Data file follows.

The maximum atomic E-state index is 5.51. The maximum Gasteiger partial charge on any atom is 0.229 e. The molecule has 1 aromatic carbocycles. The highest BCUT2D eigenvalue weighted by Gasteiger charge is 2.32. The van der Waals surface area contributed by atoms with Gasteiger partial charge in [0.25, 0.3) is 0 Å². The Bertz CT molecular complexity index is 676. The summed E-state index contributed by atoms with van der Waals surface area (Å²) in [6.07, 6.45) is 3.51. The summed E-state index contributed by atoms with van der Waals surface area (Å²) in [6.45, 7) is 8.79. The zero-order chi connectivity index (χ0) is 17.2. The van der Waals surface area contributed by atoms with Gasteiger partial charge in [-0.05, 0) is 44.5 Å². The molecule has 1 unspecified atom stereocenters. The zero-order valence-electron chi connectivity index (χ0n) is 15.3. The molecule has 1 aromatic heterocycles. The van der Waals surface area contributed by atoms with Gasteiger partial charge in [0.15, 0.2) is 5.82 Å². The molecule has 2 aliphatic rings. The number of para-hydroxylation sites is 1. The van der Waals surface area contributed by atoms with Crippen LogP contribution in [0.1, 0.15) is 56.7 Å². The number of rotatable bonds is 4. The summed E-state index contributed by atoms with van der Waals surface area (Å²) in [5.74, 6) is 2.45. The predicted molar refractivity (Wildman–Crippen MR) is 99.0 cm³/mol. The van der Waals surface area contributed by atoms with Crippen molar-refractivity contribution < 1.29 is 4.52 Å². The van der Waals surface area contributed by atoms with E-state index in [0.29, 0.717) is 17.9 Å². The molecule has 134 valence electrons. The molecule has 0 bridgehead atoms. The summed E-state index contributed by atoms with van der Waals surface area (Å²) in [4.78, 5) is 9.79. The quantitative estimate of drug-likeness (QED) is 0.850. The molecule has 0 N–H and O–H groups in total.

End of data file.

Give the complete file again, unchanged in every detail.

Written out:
The maximum atomic E-state index is 5.51. The maximum Gasteiger partial charge on any atom is 0.229 e. The molecule has 1 aromatic carbocycles. The highest BCUT2D eigenvalue weighted by Gasteiger charge is 2.32. The van der Waals surface area contributed by atoms with Gasteiger partial charge in [0.25, 0.3) is 0 Å². The Bertz CT molecular complexity index is 676. The summed E-state index contributed by atoms with van der Waals surface area (Å²) in [6.07, 6.45) is 3.51. The summed E-state index contributed by atoms with van der Waals surface area (Å²) in [6.45, 7) is 8.79. The zero-order chi connectivity index (χ0) is 17.2. The van der Waals surface area contributed by atoms with Gasteiger partial charge in [-0.05, 0) is 44.5 Å². The molecule has 1 unspecified atom stereocenters. The zero-order valence-electron chi connectivity index (χ0n) is 15.3. The molecule has 1 aromatic heterocycles. The van der Waals surface area contributed by atoms with Gasteiger partial charge in [0.15, 0.2) is 5.82 Å². The molecule has 2 aliphatic rings. The number of para-hydroxylation sites is 1. The van der Waals surface area contributed by atoms with Crippen LogP contribution in [0.1, 0.15) is 56.7 Å². The number of rotatable bonds is 4. The summed E-state index contributed by atoms with van der Waals surface area (Å²) in [5.74, 6) is 2.45. The predicted molar refractivity (Wildman–Crippen MR) is 99.0 cm³/mol. The van der Waals surface area contributed by atoms with Crippen molar-refractivity contribution < 1.29 is 4.52 Å². The van der Waals surface area contributed by atoms with E-state index in [0.29, 0.717) is 17.9 Å². The molecule has 134 valence electrons. The molecule has 0 bridgehead atoms. The summed E-state index contributed by atoms with van der Waals surface area (Å²) in [4.78, 5) is 9.79. The quantitative estimate of drug-likeness (QED) is 0.850. The molecule has 0 N–H and O–H groups in total.